AIG (NYSE:AIG) recently took over Apple's (NASDAQ:AAPL) spot at the top of the list of stocks that are most owned by hedge funds. Apple's tremendous drop from $700 to $390 certainly caused a lot of selling the whole way down, but AIG has been on a tear, and many now want to own some stock that was once the pariah of both Main Street and Wall Street during the depths of the financial crisis. AIG recently reported a blowout quarter, and the stock jumped 5%, helping AIG gain over 10% the last two weeks.
AIG has come a long way from a stock that traded as low as $.35, and had to do a 1:20 reverse split to give the stock some semblance of its former self. AIG had the largest exposure to the mortgage market and credit default swaps, which lead to AIG needing a $183 billion bailout. As almost everyone knows by now, AIG needed the government to bail it out from the disaster that was its insurance for the collateralized debt obligations that failed so spectacularly when the housing market collapsed in 2006-2007. When the effects of the housing downturn finally hit the banks and insurers in late 2007 and 2008, AIG, like almost everyone else was crushed. At the time of the bailout, AIG was, and remains today one of the most hated companies in America.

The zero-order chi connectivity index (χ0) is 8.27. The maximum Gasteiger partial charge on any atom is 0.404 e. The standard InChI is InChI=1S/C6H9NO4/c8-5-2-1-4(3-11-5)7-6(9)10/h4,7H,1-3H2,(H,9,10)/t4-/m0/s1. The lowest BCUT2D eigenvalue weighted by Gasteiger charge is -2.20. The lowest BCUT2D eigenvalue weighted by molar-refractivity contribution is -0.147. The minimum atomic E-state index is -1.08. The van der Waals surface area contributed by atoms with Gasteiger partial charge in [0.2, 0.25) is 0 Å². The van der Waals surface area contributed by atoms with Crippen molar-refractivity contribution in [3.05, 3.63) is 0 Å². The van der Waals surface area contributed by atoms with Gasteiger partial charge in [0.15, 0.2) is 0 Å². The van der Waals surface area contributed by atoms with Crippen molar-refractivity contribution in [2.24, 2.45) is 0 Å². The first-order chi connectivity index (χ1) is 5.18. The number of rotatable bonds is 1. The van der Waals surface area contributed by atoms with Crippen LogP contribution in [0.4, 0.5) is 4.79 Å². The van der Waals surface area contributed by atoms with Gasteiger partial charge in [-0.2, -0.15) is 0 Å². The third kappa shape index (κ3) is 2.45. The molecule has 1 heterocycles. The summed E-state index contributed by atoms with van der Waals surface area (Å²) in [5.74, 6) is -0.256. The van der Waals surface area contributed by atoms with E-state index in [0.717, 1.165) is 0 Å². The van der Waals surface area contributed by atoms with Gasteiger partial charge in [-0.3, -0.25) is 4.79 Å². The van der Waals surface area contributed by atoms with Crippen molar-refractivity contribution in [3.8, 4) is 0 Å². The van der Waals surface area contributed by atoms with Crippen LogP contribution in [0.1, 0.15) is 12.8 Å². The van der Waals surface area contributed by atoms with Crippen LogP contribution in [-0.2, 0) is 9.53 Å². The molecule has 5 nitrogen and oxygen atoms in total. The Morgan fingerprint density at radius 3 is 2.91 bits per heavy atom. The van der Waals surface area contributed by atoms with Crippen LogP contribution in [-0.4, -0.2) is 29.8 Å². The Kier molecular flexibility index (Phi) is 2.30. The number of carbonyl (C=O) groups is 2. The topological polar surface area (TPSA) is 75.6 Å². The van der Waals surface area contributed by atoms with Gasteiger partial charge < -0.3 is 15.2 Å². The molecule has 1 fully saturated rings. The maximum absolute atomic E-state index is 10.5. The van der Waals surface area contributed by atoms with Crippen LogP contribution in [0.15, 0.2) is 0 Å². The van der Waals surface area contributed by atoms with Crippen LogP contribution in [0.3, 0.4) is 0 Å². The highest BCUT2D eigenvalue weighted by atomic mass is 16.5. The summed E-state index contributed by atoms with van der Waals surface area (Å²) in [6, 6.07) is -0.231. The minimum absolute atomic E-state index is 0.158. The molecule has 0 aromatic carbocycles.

|5||Bank of America||BAC|
Source: Yahoo Finance
As you can see Americans really hate banks, but AIG still has a lot of hate from Americans. As an aside, I see a bunch of these charts about the most hated companies and many of them have different companies, but AIG is more often than not on the lists.
What AIG lacks in love from your average American, it more than makes up for in love from hedge funds. AIG recently replaced Apple as the most widely held stock by hedge funds.
It is a sign that both Wall Street and Main Street are slowly but surely clawing their way out of the hole that was created by the financial crisis. AIG has repaid the government and then some to the tune of a $22 billion profit for the government. AIG has been restructuring and has sold its Asian life insurance. Its main source of revenue now comes from its property-casualty (PC), life, and mortgage insurance.
As you can see AIG's retained earnings, earnings that are reinvested into the company or used to pay off debt, have been steadily increasing after bottoming in 2009. However, if a company isn't effective at investing the retained earnings, then they are of little use. But AIG has been doing a better job at increasing its return on invested capital.
AIG has been increasing its return on invested capital, which, although still below the industry average of nearly 6%, is a good sign. I am somewhat surprised that AIG hasn't gotten more coverage on Seeking Alpha. I think that AIG would be a good holding in most portfolios, as investors who were gun shy about it slowly come back to the stock. I think that even at current levels, there is still a lot of upside in this stock.
Disclosure: I am long AIG. I wrote this article myself, and it expresses my own opinions. I am not receiving compensation for it (other than from Seeking Alpha). I have no business relationship with any company whose stock is mentioned in this article.